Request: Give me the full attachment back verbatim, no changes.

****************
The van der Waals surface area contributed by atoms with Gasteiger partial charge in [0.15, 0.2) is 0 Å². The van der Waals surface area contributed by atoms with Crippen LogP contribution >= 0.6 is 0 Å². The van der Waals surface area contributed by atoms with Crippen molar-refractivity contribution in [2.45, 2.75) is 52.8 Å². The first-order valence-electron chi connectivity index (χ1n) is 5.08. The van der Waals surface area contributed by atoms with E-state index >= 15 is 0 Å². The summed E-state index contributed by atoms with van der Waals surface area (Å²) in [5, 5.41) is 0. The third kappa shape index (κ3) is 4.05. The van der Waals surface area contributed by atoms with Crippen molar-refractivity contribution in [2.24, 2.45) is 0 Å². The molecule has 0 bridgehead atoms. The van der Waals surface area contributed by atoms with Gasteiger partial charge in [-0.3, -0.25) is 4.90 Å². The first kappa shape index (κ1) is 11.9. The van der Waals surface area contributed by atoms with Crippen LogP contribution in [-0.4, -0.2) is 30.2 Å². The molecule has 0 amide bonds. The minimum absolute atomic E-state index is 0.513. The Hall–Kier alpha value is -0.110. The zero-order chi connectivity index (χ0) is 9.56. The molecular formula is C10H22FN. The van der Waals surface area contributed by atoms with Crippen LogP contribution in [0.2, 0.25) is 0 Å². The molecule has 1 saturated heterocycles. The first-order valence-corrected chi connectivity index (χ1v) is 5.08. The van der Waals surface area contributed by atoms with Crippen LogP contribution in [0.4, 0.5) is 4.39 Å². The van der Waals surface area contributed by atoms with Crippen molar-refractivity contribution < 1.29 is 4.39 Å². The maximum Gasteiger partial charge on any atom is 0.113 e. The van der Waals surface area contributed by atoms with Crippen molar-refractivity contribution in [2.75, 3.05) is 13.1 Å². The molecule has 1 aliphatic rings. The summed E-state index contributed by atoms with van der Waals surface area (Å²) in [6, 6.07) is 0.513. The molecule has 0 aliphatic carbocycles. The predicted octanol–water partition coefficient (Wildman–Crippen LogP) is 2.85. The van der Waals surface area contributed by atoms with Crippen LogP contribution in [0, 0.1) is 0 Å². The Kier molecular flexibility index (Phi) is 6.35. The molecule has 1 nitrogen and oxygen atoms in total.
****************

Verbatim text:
The van der Waals surface area contributed by atoms with Gasteiger partial charge in [0.15, 0.2) is 0 Å². The van der Waals surface area contributed by atoms with Crippen LogP contribution >= 0.6 is 0 Å². The van der Waals surface area contributed by atoms with Crippen molar-refractivity contribution in [2.45, 2.75) is 52.8 Å². The first-order valence-electron chi connectivity index (χ1n) is 5.08. The van der Waals surface area contributed by atoms with E-state index >= 15 is 0 Å². The summed E-state index contributed by atoms with van der Waals surface area (Å²) in [5, 5.41) is 0. The third kappa shape index (κ3) is 4.05. The van der Waals surface area contributed by atoms with Crippen molar-refractivity contribution in [2.24, 2.45) is 0 Å². The molecule has 0 bridgehead atoms. The van der Waals surface area contributed by atoms with Gasteiger partial charge in [-0.3, -0.25) is 4.90 Å². The first kappa shape index (κ1) is 11.9. The van der Waals surface area contributed by atoms with Crippen LogP contribution in [-0.4, -0.2) is 30.2 Å². The molecule has 0 amide bonds. The minimum absolute atomic E-state index is 0.513. The Hall–Kier alpha value is -0.110. The zero-order chi connectivity index (χ0) is 9.56. The molecular formula is C10H22FN. The van der Waals surface area contributed by atoms with Crippen LogP contribution in [0.2, 0.25) is 0 Å². The molecule has 1 saturated heterocycles. The first-order valence-corrected chi connectivity index (χ1v) is 5.08. The van der Waals surface area contributed by atoms with Crippen LogP contribution in [0.4, 0.5) is 4.39 Å². The van der Waals surface area contributed by atoms with Crippen molar-refractivity contribution < 1.29 is 4.39 Å². The maximum Gasteiger partial charge on any atom is 0.113 e. The van der Waals surface area contributed by atoms with Crippen molar-refractivity contribution in [2.75, 3.05) is 13.1 Å². The molecule has 1 aliphatic rings. The summed E-state index contributed by atoms with van der Waals surface area (Å²) in [6, 6.07) is 0.513. The molecule has 0 aliphatic carbocycles. The predicted octanol–water partition coefficient (Wildman–Crippen LogP) is 2.85. The van der Waals surface area contributed by atoms with Crippen LogP contribution in [0, 0.1) is 0 Å². The Kier molecular flexibility index (Phi) is 6.35. The molecule has 1 nitrogen and oxygen atoms in total.